By following this simple schema you will ensure you remove the potential for multiple silos. Not only that, you will benefit from a new-found trust that your socks (customer profiles) will match, so that you will not need to spend an inordinate amount of time in the future sorting out the mess.

False positives

Like socks, customer data can be matched incorrectly, with ‘false positives’ and duplicates rearing their ugly heads. Plus, at certain times – the winter holidays, for example – we can have a high volume and velocity of socks (and data) from many new sources, and need to know how to fit it into our overcrowded storage facility. Otherwise, the deluge could result in additional silos that never really get used, containing solitary socks or unmatched, unusable fragments of data.

When it comes to your socks, ideally you’ll want just one drawer – the ‘single source of sock truth (SSOST)’ if you will – where you can rest assured the socks have been efficiently matched and merged.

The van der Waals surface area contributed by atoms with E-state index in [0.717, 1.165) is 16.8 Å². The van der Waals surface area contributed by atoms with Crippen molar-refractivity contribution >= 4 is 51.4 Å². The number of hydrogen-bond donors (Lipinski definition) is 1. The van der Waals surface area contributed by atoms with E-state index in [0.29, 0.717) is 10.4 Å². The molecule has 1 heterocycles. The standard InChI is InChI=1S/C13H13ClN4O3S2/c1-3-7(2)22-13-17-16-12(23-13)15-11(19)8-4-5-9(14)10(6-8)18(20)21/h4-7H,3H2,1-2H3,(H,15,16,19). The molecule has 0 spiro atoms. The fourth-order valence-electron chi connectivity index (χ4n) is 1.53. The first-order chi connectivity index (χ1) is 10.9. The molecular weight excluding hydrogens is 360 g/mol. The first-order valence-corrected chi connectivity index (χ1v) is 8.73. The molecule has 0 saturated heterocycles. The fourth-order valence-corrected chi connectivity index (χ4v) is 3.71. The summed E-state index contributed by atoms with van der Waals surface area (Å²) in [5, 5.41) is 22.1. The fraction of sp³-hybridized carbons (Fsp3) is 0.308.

Sound like hard work to achieve? Then perhaps you need to bring in a specialist to get your drawer in order and ensure you only have to manage the Single Sock View and that every pair inside is well kept, useable and accurately paired (notice your mother is trying to avoid eye contact at this point). Someone to build the rules and schema to ensure long-term maintenance, or perhaps make a checklist of core sock-sorter capabilities (we have a Real CDP Certification, so perhaps there should be a Responsible Sock Coordinator Classification).

The Single Sock Customer View

At BlueVenn we may not be masters of the Single Sock View, but when it comes to the Single Customer View, we’re experts. BlueVenn provides Customer Data Platforms that ensure your records are cleansed, matched, de-duplicated and kept free of holes (through patching with third party data enhancement), not just during the holidays but 365 days a year.